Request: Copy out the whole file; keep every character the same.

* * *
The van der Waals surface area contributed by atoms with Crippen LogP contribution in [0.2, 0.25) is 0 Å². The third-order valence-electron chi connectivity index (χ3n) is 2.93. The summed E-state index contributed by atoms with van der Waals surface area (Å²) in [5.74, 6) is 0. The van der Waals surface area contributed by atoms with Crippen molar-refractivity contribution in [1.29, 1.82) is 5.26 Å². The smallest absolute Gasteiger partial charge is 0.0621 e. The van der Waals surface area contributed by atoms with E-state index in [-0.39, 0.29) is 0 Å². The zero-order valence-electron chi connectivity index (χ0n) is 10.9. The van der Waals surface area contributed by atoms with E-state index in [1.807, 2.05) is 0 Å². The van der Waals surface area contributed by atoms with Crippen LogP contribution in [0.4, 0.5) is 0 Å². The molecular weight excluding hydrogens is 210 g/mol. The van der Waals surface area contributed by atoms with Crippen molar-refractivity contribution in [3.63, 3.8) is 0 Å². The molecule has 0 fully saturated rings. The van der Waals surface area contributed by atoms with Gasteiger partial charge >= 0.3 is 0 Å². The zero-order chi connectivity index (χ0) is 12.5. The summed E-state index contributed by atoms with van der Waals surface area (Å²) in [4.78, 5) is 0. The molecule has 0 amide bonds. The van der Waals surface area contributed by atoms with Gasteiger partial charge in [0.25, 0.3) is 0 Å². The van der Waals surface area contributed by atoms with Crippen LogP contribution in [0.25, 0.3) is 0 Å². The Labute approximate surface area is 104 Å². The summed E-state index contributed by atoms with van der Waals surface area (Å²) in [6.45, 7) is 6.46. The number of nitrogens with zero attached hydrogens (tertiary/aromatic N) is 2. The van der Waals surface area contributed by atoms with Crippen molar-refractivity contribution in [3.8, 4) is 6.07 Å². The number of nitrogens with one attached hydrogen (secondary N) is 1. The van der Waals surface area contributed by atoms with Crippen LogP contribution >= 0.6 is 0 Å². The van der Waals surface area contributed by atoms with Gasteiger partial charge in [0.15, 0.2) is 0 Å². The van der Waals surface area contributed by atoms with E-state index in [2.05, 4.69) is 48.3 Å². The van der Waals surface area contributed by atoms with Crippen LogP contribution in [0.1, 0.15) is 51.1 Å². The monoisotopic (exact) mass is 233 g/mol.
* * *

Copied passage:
The van der Waals surface area contributed by atoms with Crippen LogP contribution in [0.2, 0.25) is 0 Å². The third-order valence-electron chi connectivity index (χ3n) is 2.93. The summed E-state index contributed by atoms with van der Waals surface area (Å²) in [5.74, 6) is 0. The van der Waals surface area contributed by atoms with Crippen molar-refractivity contribution in [1.29, 1.82) is 5.26 Å². The smallest absolute Gasteiger partial charge is 0.0621 e. The van der Waals surface area contributed by atoms with E-state index in [-0.39, 0.29) is 0 Å². The zero-order valence-electron chi connectivity index (χ0n) is 10.9. The van der Waals surface area contributed by atoms with E-state index in [1.807, 2.05) is 0 Å². The van der Waals surface area contributed by atoms with Crippen LogP contribution in [0.4, 0.5) is 0 Å². The molecular weight excluding hydrogens is 210 g/mol. The van der Waals surface area contributed by atoms with Crippen molar-refractivity contribution in [3.63, 3.8) is 0 Å². The molecule has 0 fully saturated rings. The van der Waals surface area contributed by atoms with Gasteiger partial charge >= 0.3 is 0 Å². The zero-order chi connectivity index (χ0) is 12.5. The summed E-state index contributed by atoms with van der Waals surface area (Å²) in [4.78, 5) is 0. The molecule has 0 amide bonds. The van der Waals surface area contributed by atoms with Gasteiger partial charge in [0.25, 0.3) is 0 Å². The van der Waals surface area contributed by atoms with Crippen LogP contribution in [0.25, 0.3) is 0 Å². The Labute approximate surface area is 104 Å². The summed E-state index contributed by atoms with van der Waals surface area (Å²) in [6.45, 7) is 6.46. The number of nitrogens with zero attached hydrogens (tertiary/aromatic N) is 2. The van der Waals surface area contributed by atoms with Crippen molar-refractivity contribution in [3.8, 4) is 6.07 Å². The number of nitrogens with one attached hydrogen (secondary N) is 1. The van der Waals surface area contributed by atoms with Crippen LogP contribution >= 0.6 is 0 Å². The van der Waals surface area contributed by atoms with Gasteiger partial charge in [0.15, 0.2) is 0 Å². The van der Waals surface area contributed by atoms with E-state index in [2.05, 4.69) is 48.3 Å². The van der Waals surface area contributed by atoms with Crippen LogP contribution in [0.1, 0.15) is 51.1 Å². The monoisotopic (exact) mass is 233 g/mol.